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Cádiz

CÁDIZ

CÁDIZ. The Spanish city Cádiz is located in the southwestern corner of the Iberian Peninsula, close to the Strait of Gibraltar, between the Atlantic Ocean and the Mediterranean Sea. This location explains the historically strategic position of the city in international trade routes that linked Europe, Africa, and America. The commercial activities in the city started with the Phoenicians three thousand years ago, and trade financed the first defensive walls built to protect the city against pirates in the Middle Ages. Commercial specialization was reinforced by the fact that land and water for agricultural purposes were scarce and by the large bay suitable for use by numerous heavy ships.

Between the thirteenth and the fifteenth centuries fishing and trade with North Africa were the main economic activities of the Cádiz inhabitants (1,255 in 1465). Both fishing and trade attracted merchants and fishermen from northern Spain (Biscay) and Italy (Genoa in particular). In the fifteenth century peace on the Iberian Peninsula and Castilian expansion into the Atlantic favored the transformation of a village of fishermen into a larger city. The end of the Granada War against Muslim Spain in 1492 and the Castilian conquest of the Canary Islands and America increased enormously the strategic and commercial importance of Cádiz in the crown of Castile.

Growing trade and wealth in the sixteenth century stimulated manufactures, guilds, religious and educational establishments, and cultural life. Commercial prosperity also spawned numerous attacks from Portuguese, North African, and British pirates or corsairs in the second half of the sixteenth century.

During the seventeenth and eighteenth centuries merchants and institutions of Spanish American colonial trade moved from Seville to Cádiz because its geographical and commercial conditions were better adapted to increasing shipping tonnage and the value of commercial exchanges. Cádiz became the only legal center allowed to administer the Spanish monopoly of trade with America from the establishment in 1717 of the Casa de Contratación (House of Trade) and Consulado de Comercio (Mercantile Association). Despite the end of the legal monopoly after 1765 and 1778, Cádiz remained a major center of Spanish colonial trade until the last decade of the eighteenth century and the first decades of the nineteenth century. Between 1778 and 1788 exports from Cádiz increased 400 percent and came to represent 72 percent of all legal exports sent from Spain to its American colonies. The crown protected colonial revenues by installing the military headquarters of the Capitanía General de Andalucía (a regional department of the Spanish army) in Cádiz in 1768.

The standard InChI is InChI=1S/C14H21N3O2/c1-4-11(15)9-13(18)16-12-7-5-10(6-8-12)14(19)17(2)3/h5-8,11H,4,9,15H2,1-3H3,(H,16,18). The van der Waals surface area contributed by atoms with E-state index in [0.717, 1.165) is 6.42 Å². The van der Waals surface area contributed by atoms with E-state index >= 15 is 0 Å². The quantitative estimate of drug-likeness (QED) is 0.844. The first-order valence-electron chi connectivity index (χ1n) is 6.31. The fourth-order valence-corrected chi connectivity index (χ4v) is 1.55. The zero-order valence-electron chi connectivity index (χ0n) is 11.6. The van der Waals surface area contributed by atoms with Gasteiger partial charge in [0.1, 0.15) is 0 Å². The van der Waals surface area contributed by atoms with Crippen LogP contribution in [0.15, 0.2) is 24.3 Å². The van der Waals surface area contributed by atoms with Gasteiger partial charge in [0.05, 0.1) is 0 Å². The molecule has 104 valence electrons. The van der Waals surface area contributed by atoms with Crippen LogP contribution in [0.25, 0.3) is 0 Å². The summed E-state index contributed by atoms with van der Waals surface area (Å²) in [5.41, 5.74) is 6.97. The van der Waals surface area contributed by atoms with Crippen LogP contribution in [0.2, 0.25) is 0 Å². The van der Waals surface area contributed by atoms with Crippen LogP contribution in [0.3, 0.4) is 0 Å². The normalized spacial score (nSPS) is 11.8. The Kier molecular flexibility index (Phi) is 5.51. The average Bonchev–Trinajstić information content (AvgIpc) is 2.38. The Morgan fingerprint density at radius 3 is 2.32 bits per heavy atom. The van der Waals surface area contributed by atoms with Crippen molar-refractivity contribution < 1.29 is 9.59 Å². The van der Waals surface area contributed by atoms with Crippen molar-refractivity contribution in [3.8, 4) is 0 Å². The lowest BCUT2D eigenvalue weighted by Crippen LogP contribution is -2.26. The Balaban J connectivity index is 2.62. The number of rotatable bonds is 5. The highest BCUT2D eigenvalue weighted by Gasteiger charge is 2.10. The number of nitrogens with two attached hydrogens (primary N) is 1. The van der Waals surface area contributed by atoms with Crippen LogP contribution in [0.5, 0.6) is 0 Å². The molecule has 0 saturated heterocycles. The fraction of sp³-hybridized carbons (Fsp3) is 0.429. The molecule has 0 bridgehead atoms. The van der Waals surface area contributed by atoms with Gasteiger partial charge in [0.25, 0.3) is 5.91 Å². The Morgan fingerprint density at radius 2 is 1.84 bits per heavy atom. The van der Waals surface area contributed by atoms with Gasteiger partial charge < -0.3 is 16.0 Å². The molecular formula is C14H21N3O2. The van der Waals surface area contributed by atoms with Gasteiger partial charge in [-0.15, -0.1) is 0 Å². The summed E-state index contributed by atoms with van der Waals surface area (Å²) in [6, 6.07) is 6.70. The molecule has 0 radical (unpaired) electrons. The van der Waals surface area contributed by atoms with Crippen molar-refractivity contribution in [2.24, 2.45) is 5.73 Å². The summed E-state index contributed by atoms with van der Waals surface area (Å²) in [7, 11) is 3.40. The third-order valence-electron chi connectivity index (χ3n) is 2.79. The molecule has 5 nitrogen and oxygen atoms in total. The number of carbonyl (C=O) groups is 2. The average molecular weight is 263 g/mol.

The increasingly multicultural mercantile community of the city, composed of hundreds of merchants from the rest of Spain, France, Italy, Ireland, England, Germany, Russia, the Low Countries, Portugal, and the American territories, enjoyed religious and cultural protection from royal officers. Immigration increased the total population of a city characterized by low fertility rates and led to the city's demographic growth from 30,000 inhabitants in 1709 to 77,500 in 1791, with a density of nearly 9,000 inhabitants per square kilometer in 1791. Foreigners represented approximately 15 to 21 percent of the total population on average, most of them involved in colonial trade. Spanish merchants by and large worked as commissioners for foreign merchants, who benefited most from Spanish colonial trade in the city. Nevertheless, research in notarial archives has revealed that important percentages of foreigners did not return to their countries with the profits from colonial trade but stayed in the city, married, and founded families who lived in Andalusia for several generations, thus reinvesting their wealth and maintaining commercial networks in Spain.